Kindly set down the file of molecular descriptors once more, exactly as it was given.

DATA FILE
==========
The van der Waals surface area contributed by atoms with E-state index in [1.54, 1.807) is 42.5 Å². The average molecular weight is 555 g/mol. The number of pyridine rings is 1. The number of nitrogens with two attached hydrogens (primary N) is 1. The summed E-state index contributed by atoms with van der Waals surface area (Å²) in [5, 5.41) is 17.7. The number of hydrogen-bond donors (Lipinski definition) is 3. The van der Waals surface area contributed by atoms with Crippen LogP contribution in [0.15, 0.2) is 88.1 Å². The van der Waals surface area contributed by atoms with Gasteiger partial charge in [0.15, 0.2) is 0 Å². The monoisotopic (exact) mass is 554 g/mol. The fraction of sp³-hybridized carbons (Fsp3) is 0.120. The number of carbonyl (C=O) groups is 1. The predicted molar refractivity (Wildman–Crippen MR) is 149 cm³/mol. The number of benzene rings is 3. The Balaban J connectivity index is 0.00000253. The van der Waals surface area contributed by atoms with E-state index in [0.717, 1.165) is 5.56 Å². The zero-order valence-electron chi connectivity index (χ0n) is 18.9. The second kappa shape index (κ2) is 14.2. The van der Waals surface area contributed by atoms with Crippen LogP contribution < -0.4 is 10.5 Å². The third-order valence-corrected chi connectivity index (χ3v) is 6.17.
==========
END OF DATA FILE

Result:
The van der Waals surface area contributed by atoms with E-state index in [1.54, 1.807) is 42.5 Å². The average molecular weight is 555 g/mol. The number of pyridine rings is 1. The number of nitrogens with two attached hydrogens (primary N) is 1. The summed E-state index contributed by atoms with van der Waals surface area (Å²) in [5, 5.41) is 17.7. The number of hydrogen-bond donors (Lipinski definition) is 3. The van der Waals surface area contributed by atoms with Crippen LogP contribution in [0.15, 0.2) is 88.1 Å². The van der Waals surface area contributed by atoms with Gasteiger partial charge in [0.15, 0.2) is 0 Å². The monoisotopic (exact) mass is 554 g/mol. The fraction of sp³-hybridized carbons (Fsp3) is 0.120. The number of carbonyl (C=O) groups is 1. The predicted molar refractivity (Wildman–Crippen MR) is 149 cm³/mol. The number of benzene rings is 3. The Balaban J connectivity index is 0.00000253. The van der Waals surface area contributed by atoms with E-state index in [0.717, 1.165) is 5.56 Å². The zero-order valence-electron chi connectivity index (χ0n) is 18.9. The second kappa shape index (κ2) is 14.2. The van der Waals surface area contributed by atoms with Crippen LogP contribution < -0.4 is 10.5 Å². The third-order valence-corrected chi connectivity index (χ3v) is 6.17.